"I divorced his mom when he was 13," Ron Franscell said. "We were working at a small-town newspaper together in Gillette, Wyo., and when that happened, I had to leave town to find work."
Franscell moved to Denver to take a job with the Denver Post and tried his best to stay in touch with his son, but felt in his heart of hearts, it wasn't enough.
"I wanted to avoid being a part of a long line of what I call 'accidental bastards' in my family," he said. "I can count back five generations where the father lost contact with the son, and I wanted to break the chain."
Once the trip was planned, the two drove from San Antonio to Calgary, where they rented a camper for the rest of the journey, which took 12 days total.
"It was Matt's idea to spend the longest day of the year in the Arctic," Franscell said. "I didn't plan on writing a book until we were on the trip, but I find it interesting that the story starts in darkness and ends on a day where the sun never sets."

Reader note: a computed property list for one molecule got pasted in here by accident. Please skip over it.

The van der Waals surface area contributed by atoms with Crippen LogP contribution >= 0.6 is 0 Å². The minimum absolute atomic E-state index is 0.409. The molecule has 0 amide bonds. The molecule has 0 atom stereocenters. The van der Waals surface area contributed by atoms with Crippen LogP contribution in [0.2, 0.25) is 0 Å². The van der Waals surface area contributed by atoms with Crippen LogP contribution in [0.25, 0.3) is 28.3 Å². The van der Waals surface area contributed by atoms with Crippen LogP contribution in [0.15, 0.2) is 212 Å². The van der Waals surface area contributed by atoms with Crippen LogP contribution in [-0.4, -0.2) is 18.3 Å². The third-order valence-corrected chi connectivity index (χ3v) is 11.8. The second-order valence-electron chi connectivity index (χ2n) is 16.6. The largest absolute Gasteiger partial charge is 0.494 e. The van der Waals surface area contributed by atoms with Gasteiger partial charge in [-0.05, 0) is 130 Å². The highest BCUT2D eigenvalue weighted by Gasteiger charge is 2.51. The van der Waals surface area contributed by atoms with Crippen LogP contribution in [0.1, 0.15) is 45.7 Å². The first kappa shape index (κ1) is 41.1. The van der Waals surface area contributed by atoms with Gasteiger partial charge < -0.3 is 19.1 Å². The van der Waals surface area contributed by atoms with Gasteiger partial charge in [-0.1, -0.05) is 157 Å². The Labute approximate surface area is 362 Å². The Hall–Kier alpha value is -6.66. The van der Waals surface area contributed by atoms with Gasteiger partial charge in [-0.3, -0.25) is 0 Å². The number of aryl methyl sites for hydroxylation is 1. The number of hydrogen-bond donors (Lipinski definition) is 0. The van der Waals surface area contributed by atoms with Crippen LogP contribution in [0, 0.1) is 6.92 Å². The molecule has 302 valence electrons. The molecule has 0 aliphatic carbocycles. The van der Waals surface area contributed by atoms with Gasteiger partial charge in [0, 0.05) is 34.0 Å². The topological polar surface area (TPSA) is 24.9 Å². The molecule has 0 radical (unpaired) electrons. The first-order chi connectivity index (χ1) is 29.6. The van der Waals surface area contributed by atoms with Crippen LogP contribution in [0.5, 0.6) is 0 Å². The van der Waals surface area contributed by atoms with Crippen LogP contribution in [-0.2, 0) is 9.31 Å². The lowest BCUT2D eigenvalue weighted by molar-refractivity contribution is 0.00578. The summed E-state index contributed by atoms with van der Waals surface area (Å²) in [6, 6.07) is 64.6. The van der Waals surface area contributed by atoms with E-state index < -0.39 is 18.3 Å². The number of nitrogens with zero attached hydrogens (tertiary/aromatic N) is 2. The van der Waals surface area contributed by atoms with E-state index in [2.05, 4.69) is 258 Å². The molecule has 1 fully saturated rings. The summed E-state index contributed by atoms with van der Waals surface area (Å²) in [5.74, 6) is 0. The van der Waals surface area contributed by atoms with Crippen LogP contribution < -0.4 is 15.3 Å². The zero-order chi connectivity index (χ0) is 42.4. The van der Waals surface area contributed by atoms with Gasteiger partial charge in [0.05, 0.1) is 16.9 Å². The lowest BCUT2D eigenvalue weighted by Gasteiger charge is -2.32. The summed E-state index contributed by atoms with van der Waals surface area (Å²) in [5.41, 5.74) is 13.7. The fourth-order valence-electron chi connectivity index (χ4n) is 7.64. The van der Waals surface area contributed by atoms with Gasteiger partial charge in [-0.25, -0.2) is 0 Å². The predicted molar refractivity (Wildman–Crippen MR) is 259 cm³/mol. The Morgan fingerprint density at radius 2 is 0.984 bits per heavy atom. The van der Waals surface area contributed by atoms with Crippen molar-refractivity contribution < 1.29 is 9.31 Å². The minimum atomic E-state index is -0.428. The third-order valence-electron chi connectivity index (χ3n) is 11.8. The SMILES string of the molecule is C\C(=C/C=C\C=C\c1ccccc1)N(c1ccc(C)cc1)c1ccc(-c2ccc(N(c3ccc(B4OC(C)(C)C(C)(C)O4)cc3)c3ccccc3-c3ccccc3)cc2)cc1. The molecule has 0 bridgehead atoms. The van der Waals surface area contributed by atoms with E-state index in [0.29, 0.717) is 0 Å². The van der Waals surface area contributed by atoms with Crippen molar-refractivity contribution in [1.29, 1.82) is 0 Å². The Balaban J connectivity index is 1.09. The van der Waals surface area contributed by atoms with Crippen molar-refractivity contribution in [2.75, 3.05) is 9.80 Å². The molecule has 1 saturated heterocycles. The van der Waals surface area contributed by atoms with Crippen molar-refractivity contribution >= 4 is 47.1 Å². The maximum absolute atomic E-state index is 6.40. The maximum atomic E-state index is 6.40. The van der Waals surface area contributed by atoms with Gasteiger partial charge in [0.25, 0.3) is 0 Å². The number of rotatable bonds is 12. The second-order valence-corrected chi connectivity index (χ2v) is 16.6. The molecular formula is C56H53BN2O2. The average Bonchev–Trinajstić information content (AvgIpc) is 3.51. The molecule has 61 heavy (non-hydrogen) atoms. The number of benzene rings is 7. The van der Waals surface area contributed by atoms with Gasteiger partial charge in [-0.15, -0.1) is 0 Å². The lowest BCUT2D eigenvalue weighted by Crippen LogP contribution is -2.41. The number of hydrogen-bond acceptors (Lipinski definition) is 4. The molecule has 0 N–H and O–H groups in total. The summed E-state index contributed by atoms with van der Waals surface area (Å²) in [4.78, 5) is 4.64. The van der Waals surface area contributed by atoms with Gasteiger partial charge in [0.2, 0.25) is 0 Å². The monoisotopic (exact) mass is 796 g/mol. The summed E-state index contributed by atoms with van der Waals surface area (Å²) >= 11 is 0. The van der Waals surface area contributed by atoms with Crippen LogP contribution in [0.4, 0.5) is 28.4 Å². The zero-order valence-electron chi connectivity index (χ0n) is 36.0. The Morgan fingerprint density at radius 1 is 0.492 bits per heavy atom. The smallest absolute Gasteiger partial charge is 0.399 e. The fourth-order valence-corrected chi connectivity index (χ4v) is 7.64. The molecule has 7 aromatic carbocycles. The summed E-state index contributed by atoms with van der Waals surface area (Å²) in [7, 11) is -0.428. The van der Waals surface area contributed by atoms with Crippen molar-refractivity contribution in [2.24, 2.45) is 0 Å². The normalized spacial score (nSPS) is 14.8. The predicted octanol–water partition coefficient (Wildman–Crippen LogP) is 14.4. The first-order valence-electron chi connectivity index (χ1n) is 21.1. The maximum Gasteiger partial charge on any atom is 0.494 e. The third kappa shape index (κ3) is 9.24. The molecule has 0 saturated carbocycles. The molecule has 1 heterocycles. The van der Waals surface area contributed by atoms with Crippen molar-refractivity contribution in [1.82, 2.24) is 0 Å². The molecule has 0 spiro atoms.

But before that happened, there was the matter of the toe-flavored cocktail, and it was starting to stress Matt out.
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"The closer we got, Matt became increasingly hesitant -- and not just because of the thought of having a cadaverous toe on his lips," Franscell said. "He wasn't a fan of hard liquor and worried that the Yukon Jack whisky that is the usual choice would make him sick."
The two spent 24 hours camping and exploring Dawson City before heading to the Sourdough Saloon for their foot-flavored drinks.
"Basically, it's the cost of a drink, plus $5 for the toe, but once you pay that, you get to add the toe to any other drink for free," Franscell said. "They don't let you put the toe in beer or milk. Apparently it's bad for the toe."
Amazingly, the Franscells weren't the only ones coming for the toes.
"There were a dozen people that night, including some farm wives from Iowa and some boisterous tourists from Germany," Franscell said. "Matt got a little less worried. I think it was because he was watching other people and drinking beer -- so he had some drunk courage -- and there was some social pressure because there were little old ladies doing it in front of him."